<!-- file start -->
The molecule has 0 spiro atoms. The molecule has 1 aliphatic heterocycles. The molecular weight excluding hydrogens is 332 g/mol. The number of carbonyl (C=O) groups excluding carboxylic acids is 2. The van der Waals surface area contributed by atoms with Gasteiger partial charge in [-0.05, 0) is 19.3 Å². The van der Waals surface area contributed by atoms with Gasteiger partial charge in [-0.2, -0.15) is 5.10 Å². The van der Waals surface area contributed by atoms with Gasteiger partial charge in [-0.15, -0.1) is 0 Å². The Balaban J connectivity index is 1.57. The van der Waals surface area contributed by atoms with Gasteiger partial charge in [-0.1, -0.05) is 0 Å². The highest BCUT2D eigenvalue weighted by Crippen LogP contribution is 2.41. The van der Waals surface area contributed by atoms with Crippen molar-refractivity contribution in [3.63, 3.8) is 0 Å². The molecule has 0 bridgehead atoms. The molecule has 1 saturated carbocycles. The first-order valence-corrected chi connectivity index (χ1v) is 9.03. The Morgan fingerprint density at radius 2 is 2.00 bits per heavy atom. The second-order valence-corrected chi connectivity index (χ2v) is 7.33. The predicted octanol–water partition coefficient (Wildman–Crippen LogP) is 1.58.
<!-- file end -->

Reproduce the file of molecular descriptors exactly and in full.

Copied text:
The molecule has 0 spiro atoms. The molecule has 1 aliphatic heterocycles. The molecular weight excluding hydrogens is 332 g/mol. The number of carbonyl (C=O) groups excluding carboxylic acids is 2. The van der Waals surface area contributed by atoms with Gasteiger partial charge in [-0.05, 0) is 19.3 Å². The van der Waals surface area contributed by atoms with Gasteiger partial charge in [-0.2, -0.15) is 5.10 Å². The van der Waals surface area contributed by atoms with Gasteiger partial charge in [-0.15, -0.1) is 0 Å². The Balaban J connectivity index is 1.57. The van der Waals surface area contributed by atoms with Gasteiger partial charge in [-0.1, -0.05) is 0 Å². The highest BCUT2D eigenvalue weighted by Crippen LogP contribution is 2.41. The van der Waals surface area contributed by atoms with Crippen molar-refractivity contribution in [3.63, 3.8) is 0 Å². The molecule has 0 bridgehead atoms. The molecule has 1 saturated carbocycles. The first-order valence-corrected chi connectivity index (χ1v) is 9.03. The Morgan fingerprint density at radius 2 is 2.00 bits per heavy atom. The second-order valence-corrected chi connectivity index (χ2v) is 7.33. The predicted octanol–water partition coefficient (Wildman–Crippen LogP) is 1.58.